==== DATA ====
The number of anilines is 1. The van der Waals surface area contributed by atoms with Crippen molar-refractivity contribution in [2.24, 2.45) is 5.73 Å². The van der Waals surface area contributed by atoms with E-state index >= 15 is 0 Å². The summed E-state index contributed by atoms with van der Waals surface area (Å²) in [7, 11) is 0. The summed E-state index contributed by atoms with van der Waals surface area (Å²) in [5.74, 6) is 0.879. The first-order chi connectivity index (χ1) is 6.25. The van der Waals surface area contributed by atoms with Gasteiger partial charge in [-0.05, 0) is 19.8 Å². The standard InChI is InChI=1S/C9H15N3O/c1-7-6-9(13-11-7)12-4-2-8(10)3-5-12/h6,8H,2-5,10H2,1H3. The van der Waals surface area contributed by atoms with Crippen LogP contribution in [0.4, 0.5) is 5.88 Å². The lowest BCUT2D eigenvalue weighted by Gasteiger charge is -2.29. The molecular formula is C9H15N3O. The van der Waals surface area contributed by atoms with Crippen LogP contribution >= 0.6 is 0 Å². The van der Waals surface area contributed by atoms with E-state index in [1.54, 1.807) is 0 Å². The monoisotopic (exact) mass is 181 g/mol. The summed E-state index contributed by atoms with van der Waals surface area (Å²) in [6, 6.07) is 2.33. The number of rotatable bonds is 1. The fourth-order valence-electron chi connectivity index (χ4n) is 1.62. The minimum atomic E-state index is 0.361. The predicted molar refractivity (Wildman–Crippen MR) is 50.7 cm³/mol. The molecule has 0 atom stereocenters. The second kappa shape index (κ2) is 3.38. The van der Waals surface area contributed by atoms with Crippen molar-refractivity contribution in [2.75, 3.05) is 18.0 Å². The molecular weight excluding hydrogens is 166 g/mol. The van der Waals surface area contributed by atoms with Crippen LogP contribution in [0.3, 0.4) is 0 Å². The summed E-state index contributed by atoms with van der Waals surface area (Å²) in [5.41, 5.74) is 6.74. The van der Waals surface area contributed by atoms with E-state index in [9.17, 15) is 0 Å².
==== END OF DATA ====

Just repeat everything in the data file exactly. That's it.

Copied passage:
The number of anilines is 1. The van der Waals surface area contributed by atoms with Crippen molar-refractivity contribution in [2.24, 2.45) is 5.73 Å². The van der Waals surface area contributed by atoms with E-state index >= 15 is 0 Å². The summed E-state index contributed by atoms with van der Waals surface area (Å²) in [7, 11) is 0. The summed E-state index contributed by atoms with van der Waals surface area (Å²) in [5.74, 6) is 0.879. The first-order chi connectivity index (χ1) is 6.25. The van der Waals surface area contributed by atoms with Gasteiger partial charge in [-0.05, 0) is 19.8 Å². The standard InChI is InChI=1S/C9H15N3O/c1-7-6-9(13-11-7)12-4-2-8(10)3-5-12/h6,8H,2-5,10H2,1H3. The van der Waals surface area contributed by atoms with Crippen LogP contribution in [0.4, 0.5) is 5.88 Å². The lowest BCUT2D eigenvalue weighted by Gasteiger charge is -2.29. The molecular formula is C9H15N3O. The van der Waals surface area contributed by atoms with Crippen LogP contribution >= 0.6 is 0 Å². The van der Waals surface area contributed by atoms with E-state index in [1.54, 1.807) is 0 Å². The monoisotopic (exact) mass is 181 g/mol. The summed E-state index contributed by atoms with van der Waals surface area (Å²) in [6, 6.07) is 2.33. The number of rotatable bonds is 1. The fourth-order valence-electron chi connectivity index (χ4n) is 1.62. The minimum atomic E-state index is 0.361. The predicted molar refractivity (Wildman–Crippen MR) is 50.7 cm³/mol. The molecule has 0 atom stereocenters. The second kappa shape index (κ2) is 3.38. The van der Waals surface area contributed by atoms with Crippen molar-refractivity contribution in [2.75, 3.05) is 18.0 Å². The molecular weight excluding hydrogens is 166 g/mol. The van der Waals surface area contributed by atoms with Crippen LogP contribution in [0.3, 0.4) is 0 Å². The summed E-state index contributed by atoms with van der Waals surface area (Å²) in [5.41, 5.74) is 6.74. The van der Waals surface area contributed by atoms with E-state index in [9.17, 15) is 0 Å².